High time for a strategic rethink

07 June 2017 - 19:00 - 07 June 2017 - 22:00

Europe’s conversation on the complex relationship between migration and development has become a simple, one-sided affair with development assistance often highlighted as a means to stop migration. Studies have shown, however, that immigration generally rises with economic development until countries reach upper-middle income status. The movement of people across borders is also a force for economic growth in host countries – Europe, for example, needs young migrants to compensate for its ageing population – while remittances help boost living standards in developing countries. The current political context and the increasing numbers of migrants and refugees arriving in Europe have sidelined such a nuanced and far-sighted discussion, however. The focus has shifted instead to stopping large-scale migrant flows, including through agreements with third countries, reinforced border controls and returning those who are found to be illegally in Europe. As development cooperation comes to be viewed as an important tool in efforts to manage migration flows, critics warn that the EU is departing from some of its long-standing principles, such as poverty eradication as the main objective of development cooperation, towards a new interest-based approach.

  • Is the EU right to focus on migration-related objectives in its development policy or is it time for a strategic rethink of EU approaches to migration and development?
  • What is the state of play of the European Agenda on Migration and how effective has it been in ensuring better migration management?
  • Beyond short-term fixes and emergency brakes on migration, how will an ageing Europe and a youthful Middle East, Africa and Asia co-exist in the long-term?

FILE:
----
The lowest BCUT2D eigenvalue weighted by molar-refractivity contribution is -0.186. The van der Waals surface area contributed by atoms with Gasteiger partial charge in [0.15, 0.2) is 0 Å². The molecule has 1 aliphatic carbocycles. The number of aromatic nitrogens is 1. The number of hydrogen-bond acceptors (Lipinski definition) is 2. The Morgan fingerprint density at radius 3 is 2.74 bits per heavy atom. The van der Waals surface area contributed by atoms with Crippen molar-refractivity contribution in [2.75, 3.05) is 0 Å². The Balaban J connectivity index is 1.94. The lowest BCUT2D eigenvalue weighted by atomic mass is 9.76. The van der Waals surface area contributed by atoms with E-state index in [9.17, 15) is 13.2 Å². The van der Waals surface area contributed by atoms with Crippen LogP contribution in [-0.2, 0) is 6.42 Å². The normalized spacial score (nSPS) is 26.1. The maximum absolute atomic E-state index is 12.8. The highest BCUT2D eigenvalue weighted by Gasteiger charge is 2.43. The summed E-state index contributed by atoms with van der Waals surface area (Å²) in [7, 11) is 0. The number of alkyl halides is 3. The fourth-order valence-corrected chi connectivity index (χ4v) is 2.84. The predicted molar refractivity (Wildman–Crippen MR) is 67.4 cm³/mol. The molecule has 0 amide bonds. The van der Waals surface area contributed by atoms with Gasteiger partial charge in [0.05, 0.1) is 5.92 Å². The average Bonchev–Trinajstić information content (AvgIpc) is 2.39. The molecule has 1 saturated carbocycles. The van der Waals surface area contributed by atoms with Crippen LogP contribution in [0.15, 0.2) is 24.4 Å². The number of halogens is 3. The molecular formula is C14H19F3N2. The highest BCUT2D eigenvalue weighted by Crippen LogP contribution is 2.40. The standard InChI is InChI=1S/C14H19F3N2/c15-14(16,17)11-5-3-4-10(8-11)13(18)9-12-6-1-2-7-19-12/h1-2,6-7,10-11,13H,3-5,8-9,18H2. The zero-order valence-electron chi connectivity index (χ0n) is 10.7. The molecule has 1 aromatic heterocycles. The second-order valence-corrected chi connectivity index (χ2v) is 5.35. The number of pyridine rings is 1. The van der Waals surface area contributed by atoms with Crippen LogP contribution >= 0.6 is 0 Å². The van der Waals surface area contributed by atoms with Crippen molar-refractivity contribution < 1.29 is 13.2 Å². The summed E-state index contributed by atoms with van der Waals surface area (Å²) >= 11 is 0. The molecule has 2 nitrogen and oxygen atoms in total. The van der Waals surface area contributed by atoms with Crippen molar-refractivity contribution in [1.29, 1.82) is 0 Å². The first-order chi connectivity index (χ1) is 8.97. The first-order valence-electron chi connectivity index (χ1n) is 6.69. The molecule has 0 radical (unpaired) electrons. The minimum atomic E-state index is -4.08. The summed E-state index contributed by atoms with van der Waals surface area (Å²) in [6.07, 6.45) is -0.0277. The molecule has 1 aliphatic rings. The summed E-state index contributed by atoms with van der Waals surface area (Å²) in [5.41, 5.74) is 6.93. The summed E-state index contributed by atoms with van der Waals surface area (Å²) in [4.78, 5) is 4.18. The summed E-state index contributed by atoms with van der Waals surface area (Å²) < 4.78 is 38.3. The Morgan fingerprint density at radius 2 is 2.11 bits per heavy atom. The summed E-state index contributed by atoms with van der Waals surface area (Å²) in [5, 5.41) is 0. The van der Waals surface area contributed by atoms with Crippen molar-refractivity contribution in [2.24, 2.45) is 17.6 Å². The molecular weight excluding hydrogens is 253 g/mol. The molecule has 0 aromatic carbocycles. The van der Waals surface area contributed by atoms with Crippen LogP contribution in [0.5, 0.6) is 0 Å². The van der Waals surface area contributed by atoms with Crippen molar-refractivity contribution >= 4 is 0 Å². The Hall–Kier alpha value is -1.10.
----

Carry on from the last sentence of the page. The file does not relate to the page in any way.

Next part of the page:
• What sectors would reap the most economic rewards from migration flows into Europe?
  • With the World Bank warning that remittances are on the decline, what impact will this have on countries who have relied on them the most?
  • Are policy initiatives such as the German government’s “Compact with Africa” and “Marshall Plan with Africa” correct responses to Africa’s development needs?

IMAGE CREDIT: CC/Flickr — European Commission DG ECHO

19.00 – 19.30

Welcome and registration of participants

19.30 – 22.00

Policymakers’ dinner

Participants include:
Mina Jaf, Founder and Director of Women Refugee Route (WRR), Denmark
Anna Knoll, Head of Migration Programme at the European Centre for Development Policy Management (ECDPM)


End of dinner

Shada Islam
Director Europe & Geopolitics
Shada Islam is responsible for policy oversight of Friends of Europe’s initiatives, activities and publications. She has special responsibility for issues related to the Future of Europe, Migration, the Asia Programme and the Development Policy Forum. Shada is Visiting Professor at the College of Europe (Natolin) where she teaches Asia-Europe relations and has been selected as a fellow by the Vrije Universiteit Brussel (VUB). She has been named as one of twenty most influential women in Brussels by Politico. Shada is the former Europe correspondent for the Far Eastern Economic Review and has previously worked on Asian and Migration issues at the European Policy Centre. She is one of the authors of Friends of Europe’s much-read “Frankly Speaking” commentary and is sought after as a speaker, commentator, columnist and moderator at high-level European and global events. Shada also continues to write on EU foreign and security policy, EU-Asia relations and trade and development issues for leading Asian, European and international publications and academic journals.
Development Policy Forum:
Amanda Rohde, Programme Executive
Tel: +32 2 893 98 11
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